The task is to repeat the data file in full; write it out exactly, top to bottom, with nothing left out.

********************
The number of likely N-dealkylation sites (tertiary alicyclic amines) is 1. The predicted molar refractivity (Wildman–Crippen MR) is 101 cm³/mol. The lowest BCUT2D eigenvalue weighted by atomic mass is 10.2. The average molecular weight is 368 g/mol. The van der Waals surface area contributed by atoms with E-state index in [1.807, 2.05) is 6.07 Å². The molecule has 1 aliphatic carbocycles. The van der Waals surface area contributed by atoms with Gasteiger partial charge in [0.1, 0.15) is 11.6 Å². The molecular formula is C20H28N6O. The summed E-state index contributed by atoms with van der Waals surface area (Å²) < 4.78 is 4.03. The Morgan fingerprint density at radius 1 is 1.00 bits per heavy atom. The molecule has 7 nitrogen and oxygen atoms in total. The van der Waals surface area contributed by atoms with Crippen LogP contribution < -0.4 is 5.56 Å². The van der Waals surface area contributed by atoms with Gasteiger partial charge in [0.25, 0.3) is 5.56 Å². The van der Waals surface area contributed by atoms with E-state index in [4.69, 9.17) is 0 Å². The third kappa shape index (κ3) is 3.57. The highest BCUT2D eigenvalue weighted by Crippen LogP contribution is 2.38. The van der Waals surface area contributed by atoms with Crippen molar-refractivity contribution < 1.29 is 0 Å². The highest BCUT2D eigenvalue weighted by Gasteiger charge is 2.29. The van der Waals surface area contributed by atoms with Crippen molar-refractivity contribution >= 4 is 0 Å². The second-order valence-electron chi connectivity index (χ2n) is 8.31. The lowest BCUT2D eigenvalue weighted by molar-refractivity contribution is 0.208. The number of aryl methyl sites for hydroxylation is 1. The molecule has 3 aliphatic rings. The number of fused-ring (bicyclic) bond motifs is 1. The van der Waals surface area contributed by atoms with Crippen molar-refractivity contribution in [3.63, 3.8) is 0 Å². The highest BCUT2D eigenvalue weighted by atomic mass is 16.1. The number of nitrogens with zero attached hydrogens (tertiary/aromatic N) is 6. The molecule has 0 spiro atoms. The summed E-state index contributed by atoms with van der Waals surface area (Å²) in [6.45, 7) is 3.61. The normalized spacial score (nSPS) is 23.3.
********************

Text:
The number of likely N-dealkylation sites (tertiary alicyclic amines) is 1. The predicted molar refractivity (Wildman–Crippen MR) is 101 cm³/mol. The lowest BCUT2D eigenvalue weighted by atomic mass is 10.2. The average molecular weight is 368 g/mol. The van der Waals surface area contributed by atoms with E-state index in [1.807, 2.05) is 6.07 Å². The molecule has 1 aliphatic carbocycles. The van der Waals surface area contributed by atoms with Gasteiger partial charge in [0.1, 0.15) is 11.6 Å². The molecular formula is C20H28N6O. The summed E-state index contributed by atoms with van der Waals surface area (Å²) < 4.78 is 4.03. The Morgan fingerprint density at radius 1 is 1.00 bits per heavy atom. The molecule has 7 nitrogen and oxygen atoms in total. The van der Waals surface area contributed by atoms with Crippen LogP contribution < -0.4 is 5.56 Å². The van der Waals surface area contributed by atoms with Gasteiger partial charge in [0.25, 0.3) is 5.56 Å². The van der Waals surface area contributed by atoms with E-state index in [4.69, 9.17) is 0 Å². The third kappa shape index (κ3) is 3.57. The highest BCUT2D eigenvalue weighted by Crippen LogP contribution is 2.38. The van der Waals surface area contributed by atoms with Crippen molar-refractivity contribution < 1.29 is 0 Å². The highest BCUT2D eigenvalue weighted by Gasteiger charge is 2.29. The van der Waals surface area contributed by atoms with Crippen molar-refractivity contribution >= 4 is 0 Å². The second-order valence-electron chi connectivity index (χ2n) is 8.31. The lowest BCUT2D eigenvalue weighted by molar-refractivity contribution is 0.208. The number of aryl methyl sites for hydroxylation is 1. The molecule has 3 aliphatic rings. The number of fused-ring (bicyclic) bond motifs is 1. The van der Waals surface area contributed by atoms with Crippen molar-refractivity contribution in [3.63, 3.8) is 0 Å². The highest BCUT2D eigenvalue weighted by atomic mass is 16.1. The number of nitrogens with zero attached hydrogens (tertiary/aromatic N) is 6. The molecule has 0 spiro atoms. The summed E-state index contributed by atoms with van der Waals surface area (Å²) in [6.45, 7) is 3.61. The normalized spacial score (nSPS) is 23.3.